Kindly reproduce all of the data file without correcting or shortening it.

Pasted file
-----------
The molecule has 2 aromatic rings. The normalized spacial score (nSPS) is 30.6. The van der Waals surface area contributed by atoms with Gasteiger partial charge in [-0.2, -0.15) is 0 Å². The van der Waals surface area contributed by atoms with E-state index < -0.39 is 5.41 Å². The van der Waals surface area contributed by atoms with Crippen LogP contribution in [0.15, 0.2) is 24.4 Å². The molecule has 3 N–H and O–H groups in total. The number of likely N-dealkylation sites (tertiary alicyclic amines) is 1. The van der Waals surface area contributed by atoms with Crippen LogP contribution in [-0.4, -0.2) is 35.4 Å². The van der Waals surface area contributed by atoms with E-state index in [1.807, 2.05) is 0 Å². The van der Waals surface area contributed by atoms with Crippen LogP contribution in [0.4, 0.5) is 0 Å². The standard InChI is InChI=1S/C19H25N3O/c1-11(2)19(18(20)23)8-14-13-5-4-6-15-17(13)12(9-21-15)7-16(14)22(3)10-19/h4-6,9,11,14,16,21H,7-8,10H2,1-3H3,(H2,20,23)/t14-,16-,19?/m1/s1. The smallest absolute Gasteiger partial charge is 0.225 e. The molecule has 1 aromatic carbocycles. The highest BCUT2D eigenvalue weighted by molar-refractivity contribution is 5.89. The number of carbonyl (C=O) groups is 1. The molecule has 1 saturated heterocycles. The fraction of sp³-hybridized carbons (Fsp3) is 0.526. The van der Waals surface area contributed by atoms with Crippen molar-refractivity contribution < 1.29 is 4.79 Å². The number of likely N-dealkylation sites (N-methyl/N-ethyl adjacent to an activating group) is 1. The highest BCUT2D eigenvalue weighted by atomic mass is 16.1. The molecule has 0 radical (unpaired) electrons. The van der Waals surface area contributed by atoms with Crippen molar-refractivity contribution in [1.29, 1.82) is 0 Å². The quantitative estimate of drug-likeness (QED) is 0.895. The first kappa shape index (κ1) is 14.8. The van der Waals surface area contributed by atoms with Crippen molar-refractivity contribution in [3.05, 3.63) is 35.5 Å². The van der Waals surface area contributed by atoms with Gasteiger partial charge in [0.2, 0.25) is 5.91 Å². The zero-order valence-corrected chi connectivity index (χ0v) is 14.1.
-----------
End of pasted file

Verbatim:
The molecule has 2 aromatic rings. The normalized spacial score (nSPS) is 30.6. The van der Waals surface area contributed by atoms with Gasteiger partial charge in [-0.2, -0.15) is 0 Å². The van der Waals surface area contributed by atoms with E-state index < -0.39 is 5.41 Å². The van der Waals surface area contributed by atoms with Crippen LogP contribution in [0.15, 0.2) is 24.4 Å². The molecule has 3 N–H and O–H groups in total. The number of likely N-dealkylation sites (tertiary alicyclic amines) is 1. The van der Waals surface area contributed by atoms with Crippen LogP contribution in [-0.4, -0.2) is 35.4 Å². The van der Waals surface area contributed by atoms with E-state index in [1.807, 2.05) is 0 Å². The van der Waals surface area contributed by atoms with Crippen LogP contribution in [0.4, 0.5) is 0 Å². The standard InChI is InChI=1S/C19H25N3O/c1-11(2)19(18(20)23)8-14-13-5-4-6-15-17(13)12(9-21-15)7-16(14)22(3)10-19/h4-6,9,11,14,16,21H,7-8,10H2,1-3H3,(H2,20,23)/t14-,16-,19?/m1/s1. The smallest absolute Gasteiger partial charge is 0.225 e. The molecule has 1 aromatic carbocycles. The highest BCUT2D eigenvalue weighted by molar-refractivity contribution is 5.89. The number of carbonyl (C=O) groups is 1. The molecule has 1 saturated heterocycles. The fraction of sp³-hybridized carbons (Fsp3) is 0.526. The van der Waals surface area contributed by atoms with Crippen molar-refractivity contribution < 1.29 is 4.79 Å². The number of likely N-dealkylation sites (N-methyl/N-ethyl adjacent to an activating group) is 1. The highest BCUT2D eigenvalue weighted by atomic mass is 16.1. The molecule has 0 radical (unpaired) electrons. The van der Waals surface area contributed by atoms with Crippen molar-refractivity contribution in [1.29, 1.82) is 0 Å². The quantitative estimate of drug-likeness (QED) is 0.895. The first kappa shape index (κ1) is 14.8. The van der Waals surface area contributed by atoms with Crippen molar-refractivity contribution in [3.05, 3.63) is 35.5 Å². The van der Waals surface area contributed by atoms with Gasteiger partial charge in [0.2, 0.25) is 5.91 Å². The zero-order valence-corrected chi connectivity index (χ0v) is 14.1.